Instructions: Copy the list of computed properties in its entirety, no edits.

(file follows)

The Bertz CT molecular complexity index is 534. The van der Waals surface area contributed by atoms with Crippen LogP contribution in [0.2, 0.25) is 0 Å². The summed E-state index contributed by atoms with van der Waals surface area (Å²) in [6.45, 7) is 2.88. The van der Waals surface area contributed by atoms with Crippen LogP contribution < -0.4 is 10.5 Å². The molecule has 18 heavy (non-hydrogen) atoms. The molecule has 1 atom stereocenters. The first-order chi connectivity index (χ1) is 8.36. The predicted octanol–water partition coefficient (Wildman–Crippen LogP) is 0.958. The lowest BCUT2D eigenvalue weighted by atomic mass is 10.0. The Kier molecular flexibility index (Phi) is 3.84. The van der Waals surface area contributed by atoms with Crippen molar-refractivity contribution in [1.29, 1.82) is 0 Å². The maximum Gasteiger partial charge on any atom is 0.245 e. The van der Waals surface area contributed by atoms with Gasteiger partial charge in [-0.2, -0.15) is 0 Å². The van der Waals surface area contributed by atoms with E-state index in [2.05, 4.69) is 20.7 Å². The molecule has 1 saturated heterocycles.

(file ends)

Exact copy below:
The Bertz CT molecular complexity index is 534. The van der Waals surface area contributed by atoms with Crippen LogP contribution in [0.2, 0.25) is 0 Å². The summed E-state index contributed by atoms with van der Waals surface area (Å²) in [6.45, 7) is 2.88. The van der Waals surface area contributed by atoms with Crippen LogP contribution < -0.4 is 10.5 Å². The molecule has 18 heavy (non-hydrogen) atoms. The molecule has 1 atom stereocenters. The first-order chi connectivity index (χ1) is 8.36. The predicted octanol–water partition coefficient (Wildman–Crippen LogP) is 0.958. The lowest BCUT2D eigenvalue weighted by atomic mass is 10.0. The Kier molecular flexibility index (Phi) is 3.84. The van der Waals surface area contributed by atoms with Crippen molar-refractivity contribution in [1.29, 1.82) is 0 Å². The maximum Gasteiger partial charge on any atom is 0.245 e. The van der Waals surface area contributed by atoms with Gasteiger partial charge in [-0.2, -0.15) is 0 Å². The van der Waals surface area contributed by atoms with E-state index in [2.05, 4.69) is 20.7 Å². The molecule has 1 saturated heterocycles.